• starry118

    He wasn’t saying it was disrespectful because of the violence or that a White man was doing the film…it was because of the way it is being done. Millions of Blacks lost their lives (literally & figuratively) as the result of slavery. It was horrific, inhumane, and is something that mainstream America does not want to revisit/discuss unless it’s done in a manner that is palatable to them. What would be more palatable? Well, I’d say that a Blaxploitation/Western/Comedy would give it a smoother…ahem, “different” spin.

    Mainstream Media/Critics: *Applause* *Applause* for Quentin Tarantino! Django is a refreshing look at a truly depressing/unsavory topic. Surely awards will be won for this effort!

  • http://twitter.com/JA_beautyblog jamaicanbeautyblog

    I agree with you 100% Diveta. We have yet to deal with slavery and this is the problem. The Jews are represented in hundreds of movies about the holocaust you would be pressed to find that many movies on American Slavery. Tarantino made an revenge fantasy for the Jewish community called Inglorious Bastards,no complaints. But now we want to romanticize the brutal experience of slavery ? Give me a break there is a generation of young people who might not know a thing about slavery so this might open up a dialogue or at least make them research it. Its the ignoring of it which has caused us all the pain that many people are going through to this day, racism, self esteem etc. Let it go . Spike Lee might be a little bitter but I bet he will watch that movie one day . I think we can handle a revenge fantasy movie . I wonder if overall due to racism in America are we afraid to see black men take revenge in their own hands against white people interesting? This will at least open up some discussions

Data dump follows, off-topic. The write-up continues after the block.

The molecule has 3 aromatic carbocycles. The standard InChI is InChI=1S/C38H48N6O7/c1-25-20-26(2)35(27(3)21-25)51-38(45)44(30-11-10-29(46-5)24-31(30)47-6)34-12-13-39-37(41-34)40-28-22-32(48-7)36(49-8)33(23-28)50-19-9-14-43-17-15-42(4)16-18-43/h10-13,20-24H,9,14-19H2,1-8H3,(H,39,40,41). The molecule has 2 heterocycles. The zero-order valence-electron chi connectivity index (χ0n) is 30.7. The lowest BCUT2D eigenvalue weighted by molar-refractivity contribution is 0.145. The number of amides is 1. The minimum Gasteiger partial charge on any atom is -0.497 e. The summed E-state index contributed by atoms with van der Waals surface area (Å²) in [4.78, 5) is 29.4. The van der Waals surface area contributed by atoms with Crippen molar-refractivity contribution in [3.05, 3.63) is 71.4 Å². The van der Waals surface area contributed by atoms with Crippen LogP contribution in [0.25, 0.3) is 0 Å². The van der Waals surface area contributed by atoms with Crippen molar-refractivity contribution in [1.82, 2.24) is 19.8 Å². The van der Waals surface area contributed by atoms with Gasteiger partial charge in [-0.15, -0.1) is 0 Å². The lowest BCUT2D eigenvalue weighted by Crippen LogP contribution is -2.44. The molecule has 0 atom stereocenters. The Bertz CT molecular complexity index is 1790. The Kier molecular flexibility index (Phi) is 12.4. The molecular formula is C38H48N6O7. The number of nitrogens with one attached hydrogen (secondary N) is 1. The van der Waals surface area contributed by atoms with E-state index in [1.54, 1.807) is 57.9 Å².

• starry118

      There have a been many films done on slavery, just not
      wide-release/mainstream. Steve McQueen has one coming out next year that
      will probably be more historically accurate. Films on
      slavery are listed by country here: ama.africatoday com/films.htm.

    • http://www.facebook.com/nobodyschild99 Nobodyschild Sara

      absolutely agreed…

  • http://profile.yahoo.com/3L5JYDI6EJVXVS4GAT7GBLRRAU Gary Penton

    There is a sad history with Mr. Lee’s racist ideology.

    He has accused Clint Eastwood of being racist because there were no black stars in Eastwood’s movie, “Flags of our Fathers”, a portrayal of the men who raised the flag on Iwo Jima. If Lee had even ‘tried’ to check his words, a quick look at the actual story of Iwo Jima would have allowed him the knowledge that “there were no black people” at the raising of the flag! There were 5 white and 1 Native American heroes, and “They” were the story. Was Eastwood to create a new black character and name him Ashton?

    What should truly embarrass Lee for attacking an icon like Clint Eastwood, is that he never even considered looking at Eastwood’s filmography where he would have found that one of Eastwood’s crowning achievements was the film, “Bird”, a film that he wrote and directed as a tribute to the life and music of black jazz saxophonist Charlie “Bird” Parker. [Ironically, Charlie Bird named white guitarist "Django" Reinhardt as his main musical influence].

    It doesn’t end there for the diminutive race-monger. When he took the stage after the world premiere of his new film “Red Hook Summer”at the Sundance Film Festival, he embarked on rants against the whiteness of Utah to the supremacy of the New York Giants.

    The heartbreaking result of his random attacks is that many black people have never seen these important films to know the truth. To many of them now, Clint Eastwood is a racist. This little man needs big help.

  • cleva